Sleek shapes and contemporary furniture are nothing new. But their infiltration into home décor has been such a slow trickle in some ways. The real news, perhaps, may be the reality that even the not-so-contemporary homeowner is interested in these pieces in a way that works inside homes with the most traditional bones.
“Frankly, in 2014 I can’t believe there is still a discussion about whether or not modern elements should be in a traditional home,” says Jeffery McCullough of Jeffery McCullough Homes and Interiors. “The juxtaposition of styles is good classic design, not something that is new or a fresh perspective unless someone has been in a cave for the last 100 years and hasn’t looked outside of the world they have created in a bubble.”
McCullough points to interiors created by The Prince of Chintz Mario Buatta, who married unexpected elements like an abstract painting over a pink and green chintz covered sofa. The kind of designer who paired a 1970s Koch and Lowy modern floor lamp on one end of a sofa balancing a blue pleated and ruffled silk lamp shade on a Staffordshire figurine table lamp on the other end and boldly placed a white lacquered box coffee table in a room with nothing but antiques and chintz.
“A great room is accomplished through the mix of elements that lead to a balanced room with proper scale and harmony,” McCullough says.
Todd Zimmerman of Designs by Todd says clients are asking for a more modern environment in their homes and work spaces. He points to sites like Pinterest and Houzz as a catalyst.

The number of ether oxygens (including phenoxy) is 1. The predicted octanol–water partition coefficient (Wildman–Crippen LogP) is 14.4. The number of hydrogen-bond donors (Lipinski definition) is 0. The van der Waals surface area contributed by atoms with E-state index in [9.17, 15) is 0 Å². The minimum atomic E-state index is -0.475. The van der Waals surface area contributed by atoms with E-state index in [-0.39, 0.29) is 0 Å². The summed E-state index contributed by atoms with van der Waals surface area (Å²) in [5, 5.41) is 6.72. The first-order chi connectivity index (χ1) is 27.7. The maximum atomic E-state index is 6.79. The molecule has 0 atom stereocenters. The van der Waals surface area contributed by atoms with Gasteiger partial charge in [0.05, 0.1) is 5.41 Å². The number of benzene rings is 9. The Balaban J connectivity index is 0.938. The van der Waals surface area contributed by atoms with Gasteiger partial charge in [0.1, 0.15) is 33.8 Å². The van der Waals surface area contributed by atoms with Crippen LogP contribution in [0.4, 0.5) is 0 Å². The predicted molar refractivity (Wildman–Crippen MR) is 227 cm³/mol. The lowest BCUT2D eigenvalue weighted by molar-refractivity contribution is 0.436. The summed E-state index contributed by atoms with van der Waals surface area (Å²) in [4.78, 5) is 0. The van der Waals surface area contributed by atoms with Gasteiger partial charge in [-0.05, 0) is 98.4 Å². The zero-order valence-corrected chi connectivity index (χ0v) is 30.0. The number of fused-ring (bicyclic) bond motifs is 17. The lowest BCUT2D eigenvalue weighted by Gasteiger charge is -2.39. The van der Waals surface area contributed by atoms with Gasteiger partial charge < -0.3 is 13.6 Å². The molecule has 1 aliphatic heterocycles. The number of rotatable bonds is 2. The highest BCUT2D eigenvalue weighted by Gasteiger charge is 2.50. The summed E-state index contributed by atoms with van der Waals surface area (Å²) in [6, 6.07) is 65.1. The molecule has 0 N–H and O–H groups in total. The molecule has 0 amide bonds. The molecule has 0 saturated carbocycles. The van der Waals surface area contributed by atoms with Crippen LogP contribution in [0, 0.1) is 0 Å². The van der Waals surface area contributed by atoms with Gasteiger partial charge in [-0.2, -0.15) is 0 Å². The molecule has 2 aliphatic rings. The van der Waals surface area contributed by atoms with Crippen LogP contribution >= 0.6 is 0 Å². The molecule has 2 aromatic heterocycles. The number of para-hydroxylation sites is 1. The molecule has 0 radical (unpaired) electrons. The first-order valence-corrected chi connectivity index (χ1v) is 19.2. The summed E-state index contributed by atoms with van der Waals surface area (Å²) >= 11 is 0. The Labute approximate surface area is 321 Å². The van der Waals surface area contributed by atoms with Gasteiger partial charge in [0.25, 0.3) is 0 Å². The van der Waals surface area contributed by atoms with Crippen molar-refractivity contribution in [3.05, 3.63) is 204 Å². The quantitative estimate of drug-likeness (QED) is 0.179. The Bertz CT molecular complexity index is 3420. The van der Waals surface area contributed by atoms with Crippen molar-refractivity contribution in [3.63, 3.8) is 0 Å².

“Today’s consumer has access to more exposure to trends in design,” Zimmerman says. “Although most homes in Acadiana are more traditional, there are ways to incorporate design elements to give the home a more modern edge.”
So popular has the trend become that otherwise rustically-minded sources like Paul Michael Company are now ordering lines of the contemporary variety.
“We first introduced it with our fall collection, and we will continue through this spring as well as our next fall collection due out later this year,” says Paul Michael manager Bailey Caldwell.
In addition to larger furniture pieces, Zimmerman says there are several ways to give a modern edge, including the use of clean crisp color palettes, editing the clutter, adding a large scale piece of contemporary art and recycling traditional lamps by spray painting them with bright high gloss paint and changing the traditional lampshade for a drum style shade.
“Repurposing existing window treatments by removing trims and tassels will give the treatment a more modern streamlined look. Modern is always about ‘less is more,’” Zimmerman says.
For McCullough, the rules of design are about throwing the rules out of the window.
“I say stop worrying about whether something is traditional or modern and just select beautiful pieces. Rooms will sing and shine when the right balance is achieved through the mix of good design no matter the provenance or era or curved or straight line or chintz or chrome,” he says.
McCullough points toward pairing unlikely elements like a 1795 table with a 1960s chrome lamp: “I promise you the room will be fabulous. And the mix of seemingly disparate objects will be the reason.”